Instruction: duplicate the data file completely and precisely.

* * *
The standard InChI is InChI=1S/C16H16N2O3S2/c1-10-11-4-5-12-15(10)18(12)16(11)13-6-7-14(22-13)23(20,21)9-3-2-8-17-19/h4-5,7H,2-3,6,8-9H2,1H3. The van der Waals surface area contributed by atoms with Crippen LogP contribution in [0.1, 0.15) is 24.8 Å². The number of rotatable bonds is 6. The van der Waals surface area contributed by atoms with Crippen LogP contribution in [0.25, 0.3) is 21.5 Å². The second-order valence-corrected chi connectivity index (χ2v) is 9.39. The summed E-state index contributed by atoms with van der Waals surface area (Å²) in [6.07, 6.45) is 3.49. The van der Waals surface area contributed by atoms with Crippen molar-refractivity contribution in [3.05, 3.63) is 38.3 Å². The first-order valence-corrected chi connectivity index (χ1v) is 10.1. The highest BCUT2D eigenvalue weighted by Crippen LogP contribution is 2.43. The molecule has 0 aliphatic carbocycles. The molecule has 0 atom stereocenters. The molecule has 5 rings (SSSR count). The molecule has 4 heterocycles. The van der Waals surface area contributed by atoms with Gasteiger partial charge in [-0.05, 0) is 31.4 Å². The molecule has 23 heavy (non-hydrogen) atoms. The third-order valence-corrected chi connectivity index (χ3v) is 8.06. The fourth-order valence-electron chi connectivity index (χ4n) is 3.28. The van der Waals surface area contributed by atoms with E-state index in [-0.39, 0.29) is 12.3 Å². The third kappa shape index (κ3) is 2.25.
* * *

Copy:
The standard InChI is InChI=1S/C16H16N2O3S2/c1-10-11-4-5-12-15(10)18(12)16(11)13-6-7-14(22-13)23(20,21)9-3-2-8-17-19/h4-5,7H,2-3,6,8-9H2,1H3. The van der Waals surface area contributed by atoms with Crippen LogP contribution in [0.1, 0.15) is 24.8 Å². The number of rotatable bonds is 6. The van der Waals surface area contributed by atoms with Crippen LogP contribution in [0.25, 0.3) is 21.5 Å². The second-order valence-corrected chi connectivity index (χ2v) is 9.39. The summed E-state index contributed by atoms with van der Waals surface area (Å²) in [6.07, 6.45) is 3.49. The van der Waals surface area contributed by atoms with Crippen molar-refractivity contribution in [3.05, 3.63) is 38.3 Å². The first-order valence-corrected chi connectivity index (χ1v) is 10.1. The highest BCUT2D eigenvalue weighted by Crippen LogP contribution is 2.43. The molecule has 0 aliphatic carbocycles. The molecule has 0 atom stereocenters. The molecule has 5 rings (SSSR count). The molecule has 4 heterocycles. The van der Waals surface area contributed by atoms with Gasteiger partial charge in [-0.05, 0) is 31.4 Å². The molecule has 23 heavy (non-hydrogen) atoms. The third-order valence-corrected chi connectivity index (χ3v) is 8.06. The fourth-order valence-electron chi connectivity index (χ4n) is 3.28. The van der Waals surface area contributed by atoms with E-state index in [-0.39, 0.29) is 12.3 Å². The third kappa shape index (κ3) is 2.25.